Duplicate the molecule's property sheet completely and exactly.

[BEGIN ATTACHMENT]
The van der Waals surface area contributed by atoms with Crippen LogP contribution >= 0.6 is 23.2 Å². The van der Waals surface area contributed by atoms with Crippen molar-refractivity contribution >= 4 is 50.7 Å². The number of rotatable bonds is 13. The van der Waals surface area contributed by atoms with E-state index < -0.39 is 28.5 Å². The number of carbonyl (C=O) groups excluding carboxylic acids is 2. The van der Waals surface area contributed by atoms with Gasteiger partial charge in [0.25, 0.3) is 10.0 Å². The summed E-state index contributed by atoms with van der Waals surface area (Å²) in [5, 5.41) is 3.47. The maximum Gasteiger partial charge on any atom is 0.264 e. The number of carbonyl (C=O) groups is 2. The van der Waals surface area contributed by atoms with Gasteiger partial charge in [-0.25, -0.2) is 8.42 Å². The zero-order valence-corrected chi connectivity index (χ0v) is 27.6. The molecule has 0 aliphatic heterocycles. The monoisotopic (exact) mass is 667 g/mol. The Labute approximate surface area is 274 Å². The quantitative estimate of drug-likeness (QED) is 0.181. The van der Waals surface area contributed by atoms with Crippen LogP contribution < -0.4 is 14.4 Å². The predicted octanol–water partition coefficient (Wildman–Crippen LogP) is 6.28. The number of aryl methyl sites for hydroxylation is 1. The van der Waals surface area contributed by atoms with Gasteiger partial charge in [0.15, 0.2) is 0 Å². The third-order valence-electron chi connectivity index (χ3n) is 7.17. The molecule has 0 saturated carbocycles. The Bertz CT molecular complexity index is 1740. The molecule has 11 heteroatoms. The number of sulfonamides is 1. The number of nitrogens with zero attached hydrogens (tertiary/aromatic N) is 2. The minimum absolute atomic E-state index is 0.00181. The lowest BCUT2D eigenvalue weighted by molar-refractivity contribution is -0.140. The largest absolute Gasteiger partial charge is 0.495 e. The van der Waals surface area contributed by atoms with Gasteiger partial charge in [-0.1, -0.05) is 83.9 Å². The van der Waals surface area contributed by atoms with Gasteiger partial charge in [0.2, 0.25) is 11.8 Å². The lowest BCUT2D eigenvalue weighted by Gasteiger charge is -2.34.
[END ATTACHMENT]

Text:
The van der Waals surface area contributed by atoms with Crippen LogP contribution >= 0.6 is 23.2 Å². The van der Waals surface area contributed by atoms with Crippen molar-refractivity contribution >= 4 is 50.7 Å². The number of rotatable bonds is 13. The van der Waals surface area contributed by atoms with E-state index < -0.39 is 28.5 Å². The number of carbonyl (C=O) groups excluding carboxylic acids is 2. The van der Waals surface area contributed by atoms with Gasteiger partial charge in [0.25, 0.3) is 10.0 Å². The summed E-state index contributed by atoms with van der Waals surface area (Å²) in [5, 5.41) is 3.47. The maximum Gasteiger partial charge on any atom is 0.264 e. The number of carbonyl (C=O) groups is 2. The van der Waals surface area contributed by atoms with Gasteiger partial charge in [-0.25, -0.2) is 8.42 Å². The zero-order valence-corrected chi connectivity index (χ0v) is 27.6. The molecule has 0 aliphatic heterocycles. The monoisotopic (exact) mass is 667 g/mol. The Labute approximate surface area is 274 Å². The quantitative estimate of drug-likeness (QED) is 0.181. The van der Waals surface area contributed by atoms with Crippen LogP contribution < -0.4 is 14.4 Å². The predicted octanol–water partition coefficient (Wildman–Crippen LogP) is 6.28. The number of aryl methyl sites for hydroxylation is 1. The van der Waals surface area contributed by atoms with Gasteiger partial charge in [0.15, 0.2) is 0 Å². The third-order valence-electron chi connectivity index (χ3n) is 7.17. The molecule has 0 saturated carbocycles. The Bertz CT molecular complexity index is 1740. The molecule has 11 heteroatoms. The number of sulfonamides is 1. The number of nitrogens with zero attached hydrogens (tertiary/aromatic N) is 2. The minimum absolute atomic E-state index is 0.00181. The lowest BCUT2D eigenvalue weighted by molar-refractivity contribution is -0.140. The largest absolute Gasteiger partial charge is 0.495 e. The van der Waals surface area contributed by atoms with Gasteiger partial charge in [-0.1, -0.05) is 83.9 Å². The van der Waals surface area contributed by atoms with Gasteiger partial charge in [0.2, 0.25) is 11.8 Å². The lowest BCUT2D eigenvalue weighted by Gasteiger charge is -2.34.